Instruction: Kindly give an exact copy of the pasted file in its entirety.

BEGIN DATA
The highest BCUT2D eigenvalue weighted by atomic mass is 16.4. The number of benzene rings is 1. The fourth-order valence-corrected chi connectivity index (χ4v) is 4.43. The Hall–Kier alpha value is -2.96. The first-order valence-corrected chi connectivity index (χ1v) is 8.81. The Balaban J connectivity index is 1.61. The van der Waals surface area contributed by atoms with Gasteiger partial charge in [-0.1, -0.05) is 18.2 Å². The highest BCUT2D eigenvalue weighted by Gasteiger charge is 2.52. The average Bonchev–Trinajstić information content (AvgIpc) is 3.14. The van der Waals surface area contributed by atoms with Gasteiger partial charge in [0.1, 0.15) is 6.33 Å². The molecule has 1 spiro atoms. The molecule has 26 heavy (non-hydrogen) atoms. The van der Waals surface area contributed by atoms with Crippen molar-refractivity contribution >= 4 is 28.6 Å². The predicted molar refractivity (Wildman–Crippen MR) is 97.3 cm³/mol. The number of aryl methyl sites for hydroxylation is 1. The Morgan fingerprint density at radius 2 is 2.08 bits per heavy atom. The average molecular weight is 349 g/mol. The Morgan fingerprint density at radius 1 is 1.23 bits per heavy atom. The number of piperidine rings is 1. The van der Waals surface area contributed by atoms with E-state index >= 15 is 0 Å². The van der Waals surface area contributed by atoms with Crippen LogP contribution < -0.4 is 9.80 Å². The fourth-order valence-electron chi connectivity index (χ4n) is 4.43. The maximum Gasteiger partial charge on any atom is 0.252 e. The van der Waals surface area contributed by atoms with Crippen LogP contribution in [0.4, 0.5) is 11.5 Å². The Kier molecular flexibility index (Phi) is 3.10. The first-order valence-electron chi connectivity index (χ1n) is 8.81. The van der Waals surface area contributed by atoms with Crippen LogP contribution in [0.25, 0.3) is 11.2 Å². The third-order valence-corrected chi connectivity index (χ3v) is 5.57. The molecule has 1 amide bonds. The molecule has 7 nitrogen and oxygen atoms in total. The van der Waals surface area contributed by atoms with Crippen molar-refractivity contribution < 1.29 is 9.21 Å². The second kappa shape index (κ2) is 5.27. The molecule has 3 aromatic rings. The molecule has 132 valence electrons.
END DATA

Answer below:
The highest BCUT2D eigenvalue weighted by atomic mass is 16.4. The number of benzene rings is 1. The fourth-order valence-corrected chi connectivity index (χ4v) is 4.43. The Hall–Kier alpha value is -2.96. The first-order valence-corrected chi connectivity index (χ1v) is 8.81. The Balaban J connectivity index is 1.61. The van der Waals surface area contributed by atoms with Gasteiger partial charge in [-0.1, -0.05) is 18.2 Å². The highest BCUT2D eigenvalue weighted by Gasteiger charge is 2.52. The average Bonchev–Trinajstić information content (AvgIpc) is 3.14. The van der Waals surface area contributed by atoms with Gasteiger partial charge in [0.1, 0.15) is 6.33 Å². The molecule has 1 spiro atoms. The molecule has 26 heavy (non-hydrogen) atoms. The van der Waals surface area contributed by atoms with Crippen molar-refractivity contribution >= 4 is 28.6 Å². The predicted molar refractivity (Wildman–Crippen MR) is 97.3 cm³/mol. The number of aryl methyl sites for hydroxylation is 1. The Morgan fingerprint density at radius 2 is 2.08 bits per heavy atom. The average molecular weight is 349 g/mol. The Morgan fingerprint density at radius 1 is 1.23 bits per heavy atom. The number of piperidine rings is 1. The van der Waals surface area contributed by atoms with E-state index >= 15 is 0 Å². The van der Waals surface area contributed by atoms with Crippen LogP contribution < -0.4 is 9.80 Å². The fourth-order valence-electron chi connectivity index (χ4n) is 4.43. The maximum Gasteiger partial charge on any atom is 0.252 e. The van der Waals surface area contributed by atoms with Crippen LogP contribution in [0.4, 0.5) is 11.5 Å². The Kier molecular flexibility index (Phi) is 3.10. The first-order valence-electron chi connectivity index (χ1n) is 8.81. The van der Waals surface area contributed by atoms with Crippen LogP contribution in [0.25, 0.3) is 11.2 Å². The third-order valence-corrected chi connectivity index (χ3v) is 5.57. The molecule has 1 amide bonds. The molecule has 7 nitrogen and oxygen atoms in total. The van der Waals surface area contributed by atoms with Crippen molar-refractivity contribution < 1.29 is 9.21 Å². The second kappa shape index (κ2) is 5.27. The molecule has 3 aromatic rings. The molecule has 132 valence electrons.